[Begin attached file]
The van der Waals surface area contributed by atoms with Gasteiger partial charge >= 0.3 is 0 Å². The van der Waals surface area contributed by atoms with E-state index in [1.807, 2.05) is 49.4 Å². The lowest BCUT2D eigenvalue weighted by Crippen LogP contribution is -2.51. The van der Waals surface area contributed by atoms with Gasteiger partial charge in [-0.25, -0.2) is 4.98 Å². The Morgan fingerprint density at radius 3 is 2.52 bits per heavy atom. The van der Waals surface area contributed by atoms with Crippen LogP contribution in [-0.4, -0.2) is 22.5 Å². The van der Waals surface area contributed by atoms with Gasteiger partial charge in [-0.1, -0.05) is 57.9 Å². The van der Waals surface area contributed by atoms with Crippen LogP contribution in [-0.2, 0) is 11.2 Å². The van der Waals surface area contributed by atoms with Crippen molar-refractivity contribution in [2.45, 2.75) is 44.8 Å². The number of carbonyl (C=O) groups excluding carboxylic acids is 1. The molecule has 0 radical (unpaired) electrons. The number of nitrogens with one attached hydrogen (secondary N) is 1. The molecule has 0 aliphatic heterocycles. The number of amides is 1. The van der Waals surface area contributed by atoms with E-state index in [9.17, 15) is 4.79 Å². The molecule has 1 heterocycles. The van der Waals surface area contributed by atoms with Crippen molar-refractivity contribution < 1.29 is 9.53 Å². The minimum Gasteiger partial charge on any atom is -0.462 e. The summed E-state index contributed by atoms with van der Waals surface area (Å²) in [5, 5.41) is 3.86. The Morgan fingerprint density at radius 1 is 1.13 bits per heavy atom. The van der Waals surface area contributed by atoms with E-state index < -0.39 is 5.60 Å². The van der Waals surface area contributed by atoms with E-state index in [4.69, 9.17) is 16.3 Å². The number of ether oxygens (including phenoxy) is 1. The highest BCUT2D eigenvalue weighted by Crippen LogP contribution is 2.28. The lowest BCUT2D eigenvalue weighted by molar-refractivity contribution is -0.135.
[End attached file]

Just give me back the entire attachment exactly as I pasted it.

The van der Waals surface area contributed by atoms with Gasteiger partial charge >= 0.3 is 0 Å². The van der Waals surface area contributed by atoms with E-state index in [1.807, 2.05) is 49.4 Å². The lowest BCUT2D eigenvalue weighted by Crippen LogP contribution is -2.51. The van der Waals surface area contributed by atoms with Gasteiger partial charge in [-0.25, -0.2) is 4.98 Å². The Morgan fingerprint density at radius 3 is 2.52 bits per heavy atom. The van der Waals surface area contributed by atoms with Crippen LogP contribution in [-0.4, -0.2) is 22.5 Å². The van der Waals surface area contributed by atoms with Gasteiger partial charge in [-0.1, -0.05) is 57.9 Å². The van der Waals surface area contributed by atoms with Crippen LogP contribution in [-0.2, 0) is 11.2 Å². The van der Waals surface area contributed by atoms with Crippen molar-refractivity contribution in [2.45, 2.75) is 44.8 Å². The number of carbonyl (C=O) groups excluding carboxylic acids is 1. The molecule has 0 radical (unpaired) electrons. The number of nitrogens with one attached hydrogen (secondary N) is 1. The molecule has 0 aliphatic heterocycles. The number of amides is 1. The van der Waals surface area contributed by atoms with E-state index in [9.17, 15) is 4.79 Å². The molecule has 1 heterocycles. The van der Waals surface area contributed by atoms with Crippen molar-refractivity contribution < 1.29 is 9.53 Å². The minimum Gasteiger partial charge on any atom is -0.462 e. The summed E-state index contributed by atoms with van der Waals surface area (Å²) in [5, 5.41) is 3.86. The Morgan fingerprint density at radius 1 is 1.13 bits per heavy atom. The van der Waals surface area contributed by atoms with E-state index < -0.39 is 5.60 Å². The van der Waals surface area contributed by atoms with E-state index in [4.69, 9.17) is 16.3 Å². The number of ether oxygens (including phenoxy) is 1. The highest BCUT2D eigenvalue weighted by Crippen LogP contribution is 2.28. The lowest BCUT2D eigenvalue weighted by molar-refractivity contribution is -0.135.